Criminal Multiculturalism Explain the controversy surrounding familial DNA testing. The Census Bureau is leaning toward adopting a combined question about

Explain the controversy surrounding familial DNA testing.  The Census Bureau is leaning toward adopting a combined question about race and ethnicity. Compare positive and negative considerations of this potential change.  Most scholars see the terms race and ethnicity as culturally relevant rather than biologically relevant. Compare positive and negative considerations of this position.

Overview of Race and Crime

Chapter 1

Overview of Race and Crime

Today, social scientists refer to race as a “social construct”

Consider the following definitions for the term “race”:

Race . . . refers to a group of persons characterized by common physical and/or biological traits that are transmitted in descent (Flowers,1988)

The concept of race . . . reflects self-identification by people according to the race or races with which they most closely identify (U.S. Census Bureau, 2000)

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When speaking of race, it is important to review the history of the concept and associated definitions

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The Invention of Race

Gabbidon, Race and Crime, 5e. © SAGE Publishing, 2019.

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History of Race Definitions

The idea of race originated 5,000 years ago in India

Johann Friedrich Blumenbach (1752–1840) developed the first taxonomy of race, separating the inhabitants of the earth into five races:

Ethiopian (African or Negroid)

Mongolian (Asian)

American (Native American)

Malaysian (Pacific Islander)

Gabbidon, Race and Crime, 5e. © SAGE Publishing, 2019.

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Race, DNA, Criminal Justice Databases, and Civil Rights Concerns

Criminal justice investigations involving the use of DNA evidence have challenged the notion that there are no distinguishable biological differences between races

American Civil Liberties Union (ACLU) has major concerns with using DNA to identify race of suspect through a Forensic DNA database:

Invasion of medical privacy

FBI’s Combined DNA Index System (CODIS) 9 million DNA profiles

Invasion of bodily integrity

Racial disparate impact

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Contemporary criminal investigators have relied on DNA to identify the race of a perpetrator

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Race, DNA, Criminal Justice Databases, and Civil Rights Concerns

Currently, in the United States, the FBI’s CODIS-NDIS database maintains nearly 13 million profiles (FBI, 2017)

As of 2017, the CODIS-NDIS system has produced over 385,590 hits, assisting in more than 370,592 investigations

The challenge ahead is how to balance privacy concerns with public safety concerns

Gabbidon, Race and Crime, 5e. © SAGE Publishing, 2019.

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Race, Ethnicity, and the U.S. Population in 2015

The term ethnicity comes from the Greek word ethnos, which means “nation”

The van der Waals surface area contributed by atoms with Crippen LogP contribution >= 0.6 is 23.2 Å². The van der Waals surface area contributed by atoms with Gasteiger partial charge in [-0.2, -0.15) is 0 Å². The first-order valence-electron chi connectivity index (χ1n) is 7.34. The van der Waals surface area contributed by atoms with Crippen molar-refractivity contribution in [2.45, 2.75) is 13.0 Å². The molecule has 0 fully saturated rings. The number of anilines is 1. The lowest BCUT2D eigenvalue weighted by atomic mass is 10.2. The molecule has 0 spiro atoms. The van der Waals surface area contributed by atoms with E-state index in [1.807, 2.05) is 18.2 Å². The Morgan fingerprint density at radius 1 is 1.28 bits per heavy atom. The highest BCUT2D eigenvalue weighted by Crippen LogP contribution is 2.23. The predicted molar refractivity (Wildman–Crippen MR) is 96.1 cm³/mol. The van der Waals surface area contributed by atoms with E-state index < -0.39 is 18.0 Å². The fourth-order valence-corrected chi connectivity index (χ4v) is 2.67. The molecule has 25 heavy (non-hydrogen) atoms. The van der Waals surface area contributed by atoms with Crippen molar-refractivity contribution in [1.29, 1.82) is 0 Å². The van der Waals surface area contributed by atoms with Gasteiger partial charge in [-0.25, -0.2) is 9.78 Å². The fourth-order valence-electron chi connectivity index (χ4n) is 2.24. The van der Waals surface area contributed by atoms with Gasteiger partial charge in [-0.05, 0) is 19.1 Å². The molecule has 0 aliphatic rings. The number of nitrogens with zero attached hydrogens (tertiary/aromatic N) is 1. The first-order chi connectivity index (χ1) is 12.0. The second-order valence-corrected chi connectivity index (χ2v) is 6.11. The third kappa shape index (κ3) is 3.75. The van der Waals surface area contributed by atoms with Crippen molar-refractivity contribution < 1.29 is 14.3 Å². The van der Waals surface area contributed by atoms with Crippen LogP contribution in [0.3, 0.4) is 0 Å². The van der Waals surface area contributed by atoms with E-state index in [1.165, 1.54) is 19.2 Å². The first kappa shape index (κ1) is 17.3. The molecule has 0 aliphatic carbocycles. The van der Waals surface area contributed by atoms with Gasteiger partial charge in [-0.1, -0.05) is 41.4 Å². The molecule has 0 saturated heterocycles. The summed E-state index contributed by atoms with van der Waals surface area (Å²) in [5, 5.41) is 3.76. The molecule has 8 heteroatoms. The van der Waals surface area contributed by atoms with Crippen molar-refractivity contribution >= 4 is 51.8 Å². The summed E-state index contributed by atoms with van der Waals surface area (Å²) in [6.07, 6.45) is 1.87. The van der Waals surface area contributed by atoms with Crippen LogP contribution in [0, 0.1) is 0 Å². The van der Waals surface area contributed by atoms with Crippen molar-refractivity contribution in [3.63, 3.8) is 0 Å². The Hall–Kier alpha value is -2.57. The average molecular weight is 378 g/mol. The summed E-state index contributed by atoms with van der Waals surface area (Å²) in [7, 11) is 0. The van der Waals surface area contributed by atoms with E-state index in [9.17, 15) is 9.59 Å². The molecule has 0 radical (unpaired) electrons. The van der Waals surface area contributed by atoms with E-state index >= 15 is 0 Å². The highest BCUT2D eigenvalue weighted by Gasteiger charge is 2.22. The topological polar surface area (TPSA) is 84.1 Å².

Generally, ethnic groups are defined by their similar genetic inheritances or some identifiable traits visible among most members of a particular group

Ethnic groups are also generally held together by a common language, culture, group spirit (nationalism or group solidarity), or geography

Scholars generally see the terms race and ethnicity as culturally relevant rather than biologically relevant

Gabbidon, Race and Crime, 5e. © SAGE Publishing, 2019.

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Race, Ethnicity, and the U.S. Population in 2015

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Figure 1.2 shows the form that was used to ask questions pertaining to race and ethnicity on the 2010 census. The form illustrates the separation of race and ethnicity. This practice dates to 1997, when the federal government mandated that race and Hispanic origin (ethnicity) are separate and distinct concepts and that when collecting these data via self-identification, two different questions must be used.

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U.S. Population Estimates by Race, 2015

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The most recent population estimates by race from the U.S. Census Bureau are presented in Table 1.1. Table 1.2 provides a breakdown of the U.S. population by Hispanic/Latino origin and race. As you can see, there are a number of ethnic groups within the racial classification “Hispanic or Latino Americans.” This is true of other races as well. Another example is the category “African American/Black.” There is also ethnic diversity within this category; it often encompasses people from the Caribbean (e.g., Jamaica, Haiti), African countries, and other parts of the world.

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U.S. Population Estimates by Race, 2015

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Race, Ethnicity, and Population Trends

The 2016 population estimates reported more than 323 million residents in the United States

The figures also confirmed earlier estimates that the minority population had topped 100 million

The Hispanic/Latino population continues to be the largest minority population and now represents nearly 17% (54 million) of the U.S. population

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Race, Ethnicity, and Population Trends

Border states, including Arizona, Texas, and California, have taken notice of this trend and reacted with legislation to stem the rising number of illegal immigrants